India’s airports were put on alert on Friday to prevent Italy’s ambassador from taking flight, in a dramatic escalation of a dispute over two Italian marines who skipped bail while on trial for murder.
A source in the Indian Ministry of Home Affairs told reporters that an order had been faxed to immigration authorities at all the country’s international airports telling them that: “Daniele Mancini should not leave without permission.”
Another senior official in the department said the ministry “is just following the Supreme Court’s order of preventing the Italian ambassador from leaving India.”
“He will have to inform the immigration authorities if he wants to leave the country,” the official told reporters on condition of anonymity.
The Indian Supreme Court on Thursday directed that Mancini, who had negotiated a deal for the marines to return home to vote in last month’s Italian election, should stay in India until the next hearing about the dispute tomorrow.
Rome announced earlier in the week that it was reneging on commitments to send back Massimiliano Latorre and Salvatore Girone, who face murder charges over the death of two Indian fishermen in February last year.
Mancini signed an affidavit giving his personal assurance that the two marines would return.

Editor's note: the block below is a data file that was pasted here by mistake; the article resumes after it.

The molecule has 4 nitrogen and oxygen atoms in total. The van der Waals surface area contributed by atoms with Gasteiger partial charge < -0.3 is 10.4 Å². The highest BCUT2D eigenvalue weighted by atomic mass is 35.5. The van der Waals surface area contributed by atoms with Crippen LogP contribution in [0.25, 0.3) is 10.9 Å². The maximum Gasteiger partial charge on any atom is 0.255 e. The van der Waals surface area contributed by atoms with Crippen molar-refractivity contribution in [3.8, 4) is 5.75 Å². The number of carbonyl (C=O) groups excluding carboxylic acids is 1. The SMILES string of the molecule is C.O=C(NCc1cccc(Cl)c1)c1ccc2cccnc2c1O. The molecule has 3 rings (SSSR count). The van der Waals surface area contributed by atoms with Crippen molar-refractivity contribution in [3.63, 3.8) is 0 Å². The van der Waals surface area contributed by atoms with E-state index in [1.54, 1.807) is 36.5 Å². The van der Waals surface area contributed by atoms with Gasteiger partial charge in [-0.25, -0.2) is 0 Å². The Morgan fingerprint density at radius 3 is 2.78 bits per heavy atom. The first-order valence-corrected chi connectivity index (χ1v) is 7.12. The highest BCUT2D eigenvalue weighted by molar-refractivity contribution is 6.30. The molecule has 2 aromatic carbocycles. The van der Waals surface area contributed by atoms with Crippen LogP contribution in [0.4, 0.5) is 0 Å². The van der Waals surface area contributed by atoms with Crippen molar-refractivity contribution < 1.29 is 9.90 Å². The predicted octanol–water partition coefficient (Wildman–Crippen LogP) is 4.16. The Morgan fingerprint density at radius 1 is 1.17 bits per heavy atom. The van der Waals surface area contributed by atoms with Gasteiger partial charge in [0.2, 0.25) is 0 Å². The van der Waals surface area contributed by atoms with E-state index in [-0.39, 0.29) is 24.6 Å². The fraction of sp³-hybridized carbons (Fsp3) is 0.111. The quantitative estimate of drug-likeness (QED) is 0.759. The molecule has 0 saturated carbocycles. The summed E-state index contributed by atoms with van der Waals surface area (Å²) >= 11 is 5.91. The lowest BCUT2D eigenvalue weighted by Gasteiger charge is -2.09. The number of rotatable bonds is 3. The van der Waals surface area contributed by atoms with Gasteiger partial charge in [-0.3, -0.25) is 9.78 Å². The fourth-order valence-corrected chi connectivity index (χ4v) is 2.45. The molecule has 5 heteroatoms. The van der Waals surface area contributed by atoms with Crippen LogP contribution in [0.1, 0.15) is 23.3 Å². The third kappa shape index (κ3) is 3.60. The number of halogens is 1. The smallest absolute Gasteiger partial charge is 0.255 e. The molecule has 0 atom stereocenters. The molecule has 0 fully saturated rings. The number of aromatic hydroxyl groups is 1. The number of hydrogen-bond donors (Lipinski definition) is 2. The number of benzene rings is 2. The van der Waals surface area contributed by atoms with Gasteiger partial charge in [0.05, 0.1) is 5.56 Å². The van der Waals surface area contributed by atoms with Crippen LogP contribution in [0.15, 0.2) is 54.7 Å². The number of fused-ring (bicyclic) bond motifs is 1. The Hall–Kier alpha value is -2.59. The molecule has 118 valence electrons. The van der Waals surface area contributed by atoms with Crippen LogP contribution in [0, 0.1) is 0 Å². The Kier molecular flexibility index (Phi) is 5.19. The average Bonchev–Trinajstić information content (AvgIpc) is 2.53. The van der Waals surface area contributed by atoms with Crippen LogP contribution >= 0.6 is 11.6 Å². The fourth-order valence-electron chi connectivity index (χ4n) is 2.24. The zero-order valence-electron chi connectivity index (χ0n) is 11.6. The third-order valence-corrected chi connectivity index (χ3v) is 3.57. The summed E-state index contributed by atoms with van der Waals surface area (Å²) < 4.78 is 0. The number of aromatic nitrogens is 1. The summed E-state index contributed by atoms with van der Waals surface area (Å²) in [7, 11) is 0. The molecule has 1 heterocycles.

Italy said on Friday it would seek a “friendly agreement” with India to resolve the dispute.
“The Italian government is working on a friendly agreement with India based on international law,” Italian President Giorgio Napolitano’s office said in a statement, following talks with the defense, interior and foreign ministers.
The Indian Supreme Court ruling appeared to run contrary to diplomatic norms guaranteeing the freedom of movement of foreign envoys and risks a further souring of relations between Rome and New Delhi.
Article 29 of the Vienna Convention on Diplomatic Relations of 1961 states that diplomats shall “not be liable to any form of arrest or detention.”
However, referring to Mancini’s affidavit, India’s Ministry of Foreign Affairs has argued that “if the diplomatic agent willingly submits to the jurisdiction of a court, then that jurisdiction applies.”
Diljeet Titus, a lawyer who is acting for the Italian government and the two marines following the resignation of another attorney, refused to comment on the alert order.
The marines shot dead the fishermen off India’s southwestern coast when a fishing boat sailed close to an Italian oil tanker they were guarding.
They say they mistook the fishermen for pirates.
Italy insists the marines should be prosecuted in their home country because the shootings involved an Italian-flagged vessel in international waters, but India says the killings took place in waters under its jurisdiction.
Relations between the two countries have also been soured by corruption allegations surrounding a US$748 million deal for the purchase of 12 Italian helicopters which the Indian government is now threatening to scrap.
The dispute has been a major embarrassment for the Indian government and Indian Prime Minister Manmohan Singh, who has warned of “consequences” for bilateral ties if the pair do not return to stand trial in New Delhi.
Singh’s rivals have accused the government of incompetence by allowing the marines to go home while facing such serious charges, and the main opposition Bharatiya Janata Party (BJP) says Italy is treating India “like a banana republic.”